If the county auditor denies your application, you will receive a notice informing you of and explaining the reason for the denial.
If you believe your application was improperly denied, you may appeal the auditor’s decision to the county Board of Revision by filing form DTE 106B, Homestead Exemption and 2.5% Reduction Complaint, on or before the deadline (which is typically the second Wednesday in February 2020). Owners of manufactured or mobile homes may also appeal the denial of a Homestead Exemption application, but their complaint forms must be filed no later than January 31st of the current year.
The complaint form is available from the county auditor or at the Ohio Department of Taxations Web site at tax.ohio.gov.
How Do I Show Proof of Age?
The application form requires individuals to report their age and date of birth, and it is signed under penalty of perjury. Ohio law also provides that anyone who makes a false statement for purposes of obtaining a Homestead Exemption is guilty of a fourth-degree misdemeanor. Individuals convicted of such a misdemeanor are ineligible to receive the Homestead Exemption for the three years following the conviction and must pay any improperly exempted tax, plus interest.
What Documentation Do I Need to Provide to Prove My Disability?
If you are claiming a physical disability, you must have the certificate on the backside of the application signed by a physician licensed to practice medicine in Ohio. If you are claiming a mental disability, you must have the certificate signed by a physician or psychologist licensed to practice in Ohio. You may also submit a certificate from any state or federal agency that classifies you as permanently and totally disabled.
If you are a veteran, In order to qualify for the exemption you must be a veteran of the armed forces of the United States, including reserve components thereof, or of the National Guard, who has been discharged or released from active duty under honorable conditions (Form DD214), and who has received a total disability rating (100%) or a total disability rating for compensation (100%) based on individual unemployability, for a service-related disability or combination of service-related disabilities.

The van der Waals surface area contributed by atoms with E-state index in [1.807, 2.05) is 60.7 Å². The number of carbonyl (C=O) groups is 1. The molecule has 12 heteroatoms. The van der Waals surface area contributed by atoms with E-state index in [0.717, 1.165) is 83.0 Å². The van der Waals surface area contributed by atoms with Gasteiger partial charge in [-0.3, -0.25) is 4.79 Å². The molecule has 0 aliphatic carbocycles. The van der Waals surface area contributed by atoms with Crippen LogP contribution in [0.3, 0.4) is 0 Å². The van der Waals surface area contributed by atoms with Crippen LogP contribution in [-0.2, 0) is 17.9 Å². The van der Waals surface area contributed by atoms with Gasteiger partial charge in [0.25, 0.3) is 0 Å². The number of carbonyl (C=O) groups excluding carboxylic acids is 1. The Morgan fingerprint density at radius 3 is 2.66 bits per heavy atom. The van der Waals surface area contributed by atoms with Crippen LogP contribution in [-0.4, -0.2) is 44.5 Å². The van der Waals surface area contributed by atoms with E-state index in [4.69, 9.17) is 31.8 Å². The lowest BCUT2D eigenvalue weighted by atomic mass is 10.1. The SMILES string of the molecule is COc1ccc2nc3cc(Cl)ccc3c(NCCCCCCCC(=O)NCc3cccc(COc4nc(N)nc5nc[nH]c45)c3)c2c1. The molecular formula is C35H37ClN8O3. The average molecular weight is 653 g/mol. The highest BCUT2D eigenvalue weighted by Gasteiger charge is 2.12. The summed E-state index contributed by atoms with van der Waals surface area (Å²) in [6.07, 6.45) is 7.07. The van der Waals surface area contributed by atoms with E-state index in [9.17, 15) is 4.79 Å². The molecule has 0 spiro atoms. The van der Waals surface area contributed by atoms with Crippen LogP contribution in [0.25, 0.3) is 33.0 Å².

For Estate Planning Purposes, I Placed the Title to My Property in a Trust. Can I Still Receive the Homestead Exemption?
You are eligible for the Homestead Exemption if all of the following are true:
- You created the trust to be effective during your lifetime (an inter vivos trust)
- You provided the assets for the trust (you are the settlor)
- You can terminate the trust at any time (it is a revocable trust)
- The trust agreement contains a provision that says you have complete possession of the property
Most of the other common forms of property ownership (such as survivorship deeds) also qualify for the exemption. If you have questions about what constitutes eligible homeownership for the Homestead Exemption, please contact the Geauga County Auditor’s Office at 440-279-1614.
Will I Have to Apply Every Year to Receive the Homestead Exemption?
No. However, if your circumstances change and you no longer qualify for the Homestead Exemption, you must notify the Geauga County Auditor by December 31st each year.
What if I Received a Larger Tax Credit Under the Old Version of the Homestead Exemption? Will I Lose Out?
Geauga County taxpayers will automatically receive whichever credit is larger, and the amount of the credit received in the future cannot be decreased below the amount of savings credited on tax bills paid during 2014.
I’ll Save Quite a Bit of Money Through the Homestead Exemption. Will This Hurt My Local Schools?
The State of Ohio reimburses school districts and local governments for the amount of revenue taxpayers save through the Homestead Exemption. Local governments and schools do not lose out.